(p. A15) In the early days of the automobile, Vermont enacted a law requiring someone to walk one-eighth of a mile in front of every car and wave a red flag to warn pedestrians. Iowa directed all motorists to call ahead to warn each town on their route that they were coming. Some jurisdictions set speed limits so low that drivers who obeyed them risked having their engines stall.
Those laws seem humorously quaint, but if they had been widely adopted and enforced, the automobile revolution might have been shut down and its manifold benefits denied to millions. Today over-regulation could stifle the development of drones, which have the potential to revolutionize many parts of the economy and our everyday lives.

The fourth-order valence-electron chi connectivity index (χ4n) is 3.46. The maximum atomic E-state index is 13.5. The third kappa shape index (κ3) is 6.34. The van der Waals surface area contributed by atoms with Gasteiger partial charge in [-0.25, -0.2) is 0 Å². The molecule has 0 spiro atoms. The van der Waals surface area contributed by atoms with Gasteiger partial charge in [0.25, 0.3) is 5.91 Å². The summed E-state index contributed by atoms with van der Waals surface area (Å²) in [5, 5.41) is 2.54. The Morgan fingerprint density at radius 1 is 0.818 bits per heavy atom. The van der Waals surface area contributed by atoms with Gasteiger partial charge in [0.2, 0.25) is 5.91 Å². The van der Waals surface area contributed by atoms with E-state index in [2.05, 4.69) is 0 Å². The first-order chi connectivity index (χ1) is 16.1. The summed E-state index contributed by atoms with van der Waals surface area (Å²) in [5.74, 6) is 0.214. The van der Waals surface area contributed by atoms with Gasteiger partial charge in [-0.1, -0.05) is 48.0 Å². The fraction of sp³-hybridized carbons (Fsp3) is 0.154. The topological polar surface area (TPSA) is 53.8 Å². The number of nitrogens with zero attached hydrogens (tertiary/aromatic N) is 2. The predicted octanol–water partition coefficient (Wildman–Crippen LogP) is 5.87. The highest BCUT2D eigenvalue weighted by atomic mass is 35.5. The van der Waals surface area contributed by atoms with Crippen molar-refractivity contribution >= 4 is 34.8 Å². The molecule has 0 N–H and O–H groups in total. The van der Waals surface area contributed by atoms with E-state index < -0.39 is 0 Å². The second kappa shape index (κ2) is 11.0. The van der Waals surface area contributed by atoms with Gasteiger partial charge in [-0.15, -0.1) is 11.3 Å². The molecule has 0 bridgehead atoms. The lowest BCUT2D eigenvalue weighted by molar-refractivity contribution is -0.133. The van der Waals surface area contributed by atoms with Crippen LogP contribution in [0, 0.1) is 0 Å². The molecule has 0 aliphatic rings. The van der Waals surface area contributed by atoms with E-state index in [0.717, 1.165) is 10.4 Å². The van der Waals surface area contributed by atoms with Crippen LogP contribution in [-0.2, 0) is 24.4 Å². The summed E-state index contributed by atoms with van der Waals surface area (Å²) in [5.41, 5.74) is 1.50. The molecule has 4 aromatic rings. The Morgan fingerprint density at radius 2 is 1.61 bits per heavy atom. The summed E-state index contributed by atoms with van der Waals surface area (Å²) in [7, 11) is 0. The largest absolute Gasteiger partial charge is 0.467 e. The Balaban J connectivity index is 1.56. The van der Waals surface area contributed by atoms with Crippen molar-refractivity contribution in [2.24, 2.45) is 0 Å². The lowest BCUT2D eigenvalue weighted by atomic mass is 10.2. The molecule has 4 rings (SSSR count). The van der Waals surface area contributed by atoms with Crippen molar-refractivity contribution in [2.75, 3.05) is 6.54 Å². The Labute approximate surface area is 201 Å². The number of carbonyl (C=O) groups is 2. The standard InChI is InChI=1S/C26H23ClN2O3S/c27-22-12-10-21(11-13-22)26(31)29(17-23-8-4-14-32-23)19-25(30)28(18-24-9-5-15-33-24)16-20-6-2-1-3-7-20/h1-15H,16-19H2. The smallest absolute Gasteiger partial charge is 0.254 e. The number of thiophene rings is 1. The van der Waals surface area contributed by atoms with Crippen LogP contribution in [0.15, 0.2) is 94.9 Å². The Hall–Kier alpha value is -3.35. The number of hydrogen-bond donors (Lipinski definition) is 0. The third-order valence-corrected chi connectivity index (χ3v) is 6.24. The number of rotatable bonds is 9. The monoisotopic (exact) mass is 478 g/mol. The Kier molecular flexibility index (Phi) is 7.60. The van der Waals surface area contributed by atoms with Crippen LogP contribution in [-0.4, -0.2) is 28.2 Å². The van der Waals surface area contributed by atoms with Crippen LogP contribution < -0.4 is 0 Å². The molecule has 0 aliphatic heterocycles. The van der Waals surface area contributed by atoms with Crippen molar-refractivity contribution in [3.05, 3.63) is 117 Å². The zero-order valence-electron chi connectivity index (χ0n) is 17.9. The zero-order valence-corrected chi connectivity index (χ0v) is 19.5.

To cite a few examples: Amazon hopes to launch Prime Air, which would use drones to deliver packages in less than 30 minutes after an order is placed. Texas Equusearch, which organizes missing-person recovery efforts, can replace the labor of 100 volunteers with one drone. Clayco Inc., a construction firm, intends to use drones for aerial imaging of construction projects–replacing either helicopters, which burn fossil fuels and can be dangerous to those below, or construction workers, who risk serious injury through falls when they must climb to reach high, hard-to-reach places to take photos.
For the full commentary, see:
JOSEPH R. PALMORE and CHRISTOPHER J. CARR. “Overregulated Drones Struggle for Take-Off; The FAA has been slow and stuck in the past–precisely what the technology is not.” The Wall Street Journal (Mon., Feb. 23, 2015): A15.
(Note: the online version of the commentary has the date Feb. 22, 2015,)